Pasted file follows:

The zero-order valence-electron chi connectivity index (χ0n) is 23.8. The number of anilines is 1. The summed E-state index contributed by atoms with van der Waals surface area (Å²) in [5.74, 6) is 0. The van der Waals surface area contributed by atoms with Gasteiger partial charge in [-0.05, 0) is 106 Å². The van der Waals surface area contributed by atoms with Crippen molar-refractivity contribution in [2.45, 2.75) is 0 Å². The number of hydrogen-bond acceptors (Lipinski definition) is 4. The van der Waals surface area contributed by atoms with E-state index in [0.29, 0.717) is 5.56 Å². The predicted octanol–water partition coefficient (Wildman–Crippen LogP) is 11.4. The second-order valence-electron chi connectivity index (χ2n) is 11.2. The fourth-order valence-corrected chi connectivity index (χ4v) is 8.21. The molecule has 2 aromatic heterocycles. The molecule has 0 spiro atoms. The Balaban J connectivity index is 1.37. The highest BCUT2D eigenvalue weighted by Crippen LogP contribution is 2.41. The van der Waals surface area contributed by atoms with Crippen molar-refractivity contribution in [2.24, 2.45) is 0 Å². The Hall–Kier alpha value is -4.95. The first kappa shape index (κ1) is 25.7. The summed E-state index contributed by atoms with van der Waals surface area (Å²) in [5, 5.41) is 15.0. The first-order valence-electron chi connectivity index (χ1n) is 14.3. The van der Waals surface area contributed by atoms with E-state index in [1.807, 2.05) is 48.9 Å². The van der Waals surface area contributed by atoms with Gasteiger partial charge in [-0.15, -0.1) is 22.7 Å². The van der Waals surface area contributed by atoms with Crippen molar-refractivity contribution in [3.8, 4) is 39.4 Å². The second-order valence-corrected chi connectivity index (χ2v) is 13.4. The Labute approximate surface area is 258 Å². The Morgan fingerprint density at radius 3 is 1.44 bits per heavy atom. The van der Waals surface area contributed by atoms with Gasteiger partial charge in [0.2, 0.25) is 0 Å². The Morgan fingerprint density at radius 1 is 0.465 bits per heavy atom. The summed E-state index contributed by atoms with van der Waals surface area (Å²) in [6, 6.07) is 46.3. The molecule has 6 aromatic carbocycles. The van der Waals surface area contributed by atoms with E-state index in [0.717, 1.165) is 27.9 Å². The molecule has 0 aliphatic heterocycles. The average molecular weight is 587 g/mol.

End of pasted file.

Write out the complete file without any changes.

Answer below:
The zero-order valence-electron chi connectivity index (χ0n) is 23.8. The number of anilines is 1. The summed E-state index contributed by atoms with van der Waals surface area (Å²) in [5.74, 6) is 0. The van der Waals surface area contributed by atoms with Gasteiger partial charge in [-0.05, 0) is 106 Å². The van der Waals surface area contributed by atoms with Crippen molar-refractivity contribution in [2.45, 2.75) is 0 Å². The number of hydrogen-bond acceptors (Lipinski definition) is 4. The van der Waals surface area contributed by atoms with E-state index in [0.29, 0.717) is 5.56 Å². The predicted octanol–water partition coefficient (Wildman–Crippen LogP) is 11.4. The second-order valence-electron chi connectivity index (χ2n) is 11.2. The fourth-order valence-corrected chi connectivity index (χ4v) is 8.21. The molecule has 2 aromatic heterocycles. The molecule has 0 spiro atoms. The Balaban J connectivity index is 1.37. The highest BCUT2D eigenvalue weighted by Crippen LogP contribution is 2.41. The van der Waals surface area contributed by atoms with Crippen molar-refractivity contribution in [2.24, 2.45) is 0 Å². The Hall–Kier alpha value is -4.95. The first kappa shape index (κ1) is 25.7. The summed E-state index contributed by atoms with van der Waals surface area (Å²) in [5, 5.41) is 15.0. The first-order valence-electron chi connectivity index (χ1n) is 14.3. The van der Waals surface area contributed by atoms with E-state index in [1.807, 2.05) is 48.9 Å². The van der Waals surface area contributed by atoms with Gasteiger partial charge in [-0.15, -0.1) is 22.7 Å². The van der Waals surface area contributed by atoms with Crippen molar-refractivity contribution in [3.8, 4) is 39.4 Å². The second-order valence-corrected chi connectivity index (χ2v) is 13.4. The Labute approximate surface area is 258 Å². The Morgan fingerprint density at radius 3 is 1.44 bits per heavy atom. The van der Waals surface area contributed by atoms with Gasteiger partial charge in [0.2, 0.25) is 0 Å². The Morgan fingerprint density at radius 1 is 0.465 bits per heavy atom. The summed E-state index contributed by atoms with van der Waals surface area (Å²) in [6, 6.07) is 46.3. The molecule has 6 aromatic carbocycles. The van der Waals surface area contributed by atoms with E-state index in [0.717, 1.165) is 27.9 Å². The molecule has 0 aliphatic heterocycles. The average molecular weight is 587 g/mol.